str[i++]=c;
            str[i]='\0';
            if(str[0] == '-')
            {
                    flag = -1;
                    j++;
            }
            for(;j<i;j++)
            {
                    if(str[j] >= '0' && str[j] <= '9')
                            check = 1;               
                else
                {
                        check = 0;
                        break;
                }

        }
        if(check == 0)
        {
                printf("Not an Integer, Please input an integer \n");
        }
        /************Start of checking integer range **************/
        else
        {
                if( (flag == -1 && (strlen(str) > strlen(min))) || 
                    (flag == 1 && (strlen(str) > strlen(max))) )
                {
                        check = 0;
                        printf("Integer is out of range, \n");
                }
                else if(flag == -1 && (strlen(str) == strlen(min)) )
                {
                        i=0;
                        while(min[i]!='\0')
                        {
                                if (str[i] > min[i])
                                {
                                        check = 0;
                                        printf("Integer is out of range \n");
                                        break;
                                }
                                i++;                        }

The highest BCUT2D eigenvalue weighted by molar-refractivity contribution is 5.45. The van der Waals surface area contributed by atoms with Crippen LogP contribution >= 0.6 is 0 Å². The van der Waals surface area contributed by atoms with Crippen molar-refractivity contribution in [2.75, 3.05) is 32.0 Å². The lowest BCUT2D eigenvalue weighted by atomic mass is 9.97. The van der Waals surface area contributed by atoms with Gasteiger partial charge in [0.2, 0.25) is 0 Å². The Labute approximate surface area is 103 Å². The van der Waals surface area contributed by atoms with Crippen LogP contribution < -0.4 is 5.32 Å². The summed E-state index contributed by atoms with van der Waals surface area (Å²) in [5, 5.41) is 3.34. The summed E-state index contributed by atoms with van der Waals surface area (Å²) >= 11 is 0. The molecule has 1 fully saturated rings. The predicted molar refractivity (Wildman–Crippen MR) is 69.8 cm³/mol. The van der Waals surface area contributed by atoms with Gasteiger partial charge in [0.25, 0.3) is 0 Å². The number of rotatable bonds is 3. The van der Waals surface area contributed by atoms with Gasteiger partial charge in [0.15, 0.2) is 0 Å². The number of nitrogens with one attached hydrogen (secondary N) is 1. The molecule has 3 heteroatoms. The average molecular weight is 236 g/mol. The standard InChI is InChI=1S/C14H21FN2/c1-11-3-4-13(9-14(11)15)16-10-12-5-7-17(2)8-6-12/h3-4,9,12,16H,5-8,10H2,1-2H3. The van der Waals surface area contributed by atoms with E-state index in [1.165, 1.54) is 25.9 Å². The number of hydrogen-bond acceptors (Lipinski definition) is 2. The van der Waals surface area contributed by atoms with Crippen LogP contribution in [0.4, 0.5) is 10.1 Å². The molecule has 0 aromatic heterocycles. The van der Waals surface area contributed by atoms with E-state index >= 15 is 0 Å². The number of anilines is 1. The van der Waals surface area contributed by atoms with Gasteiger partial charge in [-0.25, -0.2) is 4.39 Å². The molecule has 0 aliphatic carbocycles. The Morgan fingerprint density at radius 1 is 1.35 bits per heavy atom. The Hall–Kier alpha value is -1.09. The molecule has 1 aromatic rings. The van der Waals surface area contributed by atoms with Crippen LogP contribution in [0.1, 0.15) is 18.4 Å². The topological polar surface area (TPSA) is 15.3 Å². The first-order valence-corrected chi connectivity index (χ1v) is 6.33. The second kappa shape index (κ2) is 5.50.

if(check == 1)
                        {
                                for(j=1;j<strlen(str);j++)
                                        num=(str[j]-'0')+num*10;
                                num *=flag;
                                printf("The given number is : %d\n",num);
                        }
                }

                else if(flag == 1 && (strlen(str) == strlen(max)) )
                {
                        i=0;
                        while(max[i]!='\0')
                        {
                                if (str[i] > max[i])
                                {
                                        check = 0;
                                        printf("Integer is out of range\n");
                                        break;
                                }
                                i++;
                        }
                        if(check == 1)